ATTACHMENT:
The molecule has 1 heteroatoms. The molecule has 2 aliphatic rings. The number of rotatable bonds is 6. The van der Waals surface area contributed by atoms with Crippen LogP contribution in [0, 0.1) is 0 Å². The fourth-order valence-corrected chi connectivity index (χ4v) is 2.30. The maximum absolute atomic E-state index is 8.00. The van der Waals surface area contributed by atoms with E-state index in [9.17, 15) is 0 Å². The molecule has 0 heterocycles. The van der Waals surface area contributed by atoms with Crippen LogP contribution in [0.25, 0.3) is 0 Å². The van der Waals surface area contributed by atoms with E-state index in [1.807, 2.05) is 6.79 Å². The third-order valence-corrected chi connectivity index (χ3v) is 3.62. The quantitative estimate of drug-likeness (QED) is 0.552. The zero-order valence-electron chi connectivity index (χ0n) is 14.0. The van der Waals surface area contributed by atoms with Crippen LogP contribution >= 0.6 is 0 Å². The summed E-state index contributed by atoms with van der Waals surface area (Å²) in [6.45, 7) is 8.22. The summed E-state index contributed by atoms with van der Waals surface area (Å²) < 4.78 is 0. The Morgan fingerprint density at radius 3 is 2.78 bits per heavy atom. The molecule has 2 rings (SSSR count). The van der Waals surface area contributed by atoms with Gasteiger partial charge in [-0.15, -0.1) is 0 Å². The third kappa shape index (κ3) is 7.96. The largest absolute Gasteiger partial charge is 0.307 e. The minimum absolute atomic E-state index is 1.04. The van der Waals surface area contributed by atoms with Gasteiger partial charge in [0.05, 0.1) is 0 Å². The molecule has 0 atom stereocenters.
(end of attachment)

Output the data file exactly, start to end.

The molecule has 1 heteroatoms. The molecule has 2 aliphatic rings. The number of rotatable bonds is 6. The van der Waals surface area contributed by atoms with Crippen LogP contribution in [0, 0.1) is 0 Å². The fourth-order valence-corrected chi connectivity index (χ4v) is 2.30. The maximum absolute atomic E-state index is 8.00. The van der Waals surface area contributed by atoms with E-state index in [9.17, 15) is 0 Å². The molecule has 0 heterocycles. The van der Waals surface area contributed by atoms with Crippen LogP contribution in [0.25, 0.3) is 0 Å². The van der Waals surface area contributed by atoms with E-state index in [1.807, 2.05) is 6.79 Å². The third-order valence-corrected chi connectivity index (χ3v) is 3.62. The quantitative estimate of drug-likeness (QED) is 0.552. The zero-order valence-electron chi connectivity index (χ0n) is 14.0. The van der Waals surface area contributed by atoms with Crippen LogP contribution >= 0.6 is 0 Å². The summed E-state index contributed by atoms with van der Waals surface area (Å²) in [6.45, 7) is 8.22. The summed E-state index contributed by atoms with van der Waals surface area (Å²) < 4.78 is 0. The Morgan fingerprint density at radius 3 is 2.78 bits per heavy atom. The molecule has 2 rings (SSSR count). The van der Waals surface area contributed by atoms with Gasteiger partial charge in [-0.15, -0.1) is 0 Å². The third kappa shape index (κ3) is 7.96. The largest absolute Gasteiger partial charge is 0.307 e. The minimum absolute atomic E-state index is 1.04. The van der Waals surface area contributed by atoms with Gasteiger partial charge in [0.05, 0.1) is 0 Å². The molecule has 0 atom stereocenters.